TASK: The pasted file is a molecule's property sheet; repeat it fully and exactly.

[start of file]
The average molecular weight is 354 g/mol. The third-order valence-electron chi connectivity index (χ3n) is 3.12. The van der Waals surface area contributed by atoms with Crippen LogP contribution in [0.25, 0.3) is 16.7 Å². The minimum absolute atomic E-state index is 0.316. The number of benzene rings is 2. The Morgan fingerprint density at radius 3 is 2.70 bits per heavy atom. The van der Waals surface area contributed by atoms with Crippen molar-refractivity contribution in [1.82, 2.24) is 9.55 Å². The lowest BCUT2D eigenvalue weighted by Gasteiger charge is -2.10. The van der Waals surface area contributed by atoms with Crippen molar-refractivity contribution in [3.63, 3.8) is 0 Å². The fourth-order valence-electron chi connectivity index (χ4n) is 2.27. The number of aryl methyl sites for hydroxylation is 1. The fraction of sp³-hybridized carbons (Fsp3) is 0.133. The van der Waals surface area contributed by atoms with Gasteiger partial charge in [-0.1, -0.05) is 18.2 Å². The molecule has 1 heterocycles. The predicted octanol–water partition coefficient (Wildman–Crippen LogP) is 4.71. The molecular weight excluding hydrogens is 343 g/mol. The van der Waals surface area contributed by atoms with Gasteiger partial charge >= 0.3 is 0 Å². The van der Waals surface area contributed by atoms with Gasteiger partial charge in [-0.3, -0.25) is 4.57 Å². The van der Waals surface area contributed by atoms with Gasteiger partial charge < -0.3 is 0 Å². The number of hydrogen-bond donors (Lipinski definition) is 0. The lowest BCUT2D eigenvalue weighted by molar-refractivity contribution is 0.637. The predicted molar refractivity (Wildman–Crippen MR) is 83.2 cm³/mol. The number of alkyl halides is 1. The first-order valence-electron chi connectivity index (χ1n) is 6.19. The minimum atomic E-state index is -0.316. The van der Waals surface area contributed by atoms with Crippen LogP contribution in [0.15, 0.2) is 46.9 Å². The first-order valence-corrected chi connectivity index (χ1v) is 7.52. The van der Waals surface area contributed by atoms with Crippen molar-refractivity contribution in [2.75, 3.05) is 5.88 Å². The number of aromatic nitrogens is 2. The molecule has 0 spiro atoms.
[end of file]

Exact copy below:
The average molecular weight is 354 g/mol. The third-order valence-electron chi connectivity index (χ3n) is 3.12. The van der Waals surface area contributed by atoms with Crippen LogP contribution in [0.25, 0.3) is 16.7 Å². The minimum absolute atomic E-state index is 0.316. The number of benzene rings is 2. The Morgan fingerprint density at radius 3 is 2.70 bits per heavy atom. The van der Waals surface area contributed by atoms with Crippen molar-refractivity contribution in [1.82, 2.24) is 9.55 Å². The lowest BCUT2D eigenvalue weighted by Gasteiger charge is -2.10. The van der Waals surface area contributed by atoms with Crippen molar-refractivity contribution in [3.63, 3.8) is 0 Å². The fourth-order valence-electron chi connectivity index (χ4n) is 2.27. The number of aryl methyl sites for hydroxylation is 1. The fraction of sp³-hybridized carbons (Fsp3) is 0.133. The van der Waals surface area contributed by atoms with Gasteiger partial charge in [-0.1, -0.05) is 18.2 Å². The molecule has 1 heterocycles. The predicted octanol–water partition coefficient (Wildman–Crippen LogP) is 4.71. The molecular weight excluding hydrogens is 343 g/mol. The van der Waals surface area contributed by atoms with Gasteiger partial charge >= 0.3 is 0 Å². The van der Waals surface area contributed by atoms with Gasteiger partial charge in [-0.3, -0.25) is 4.57 Å². The van der Waals surface area contributed by atoms with Gasteiger partial charge < -0.3 is 0 Å². The number of hydrogen-bond donors (Lipinski definition) is 0. The lowest BCUT2D eigenvalue weighted by molar-refractivity contribution is 0.637. The predicted molar refractivity (Wildman–Crippen MR) is 83.2 cm³/mol. The number of alkyl halides is 1. The first-order valence-electron chi connectivity index (χ1n) is 6.19. The minimum atomic E-state index is -0.316. The van der Waals surface area contributed by atoms with Crippen LogP contribution in [0.15, 0.2) is 46.9 Å². The first-order valence-corrected chi connectivity index (χ1v) is 7.52. The van der Waals surface area contributed by atoms with Crippen molar-refractivity contribution in [2.75, 3.05) is 5.88 Å². The number of aromatic nitrogens is 2. The molecule has 0 spiro atoms.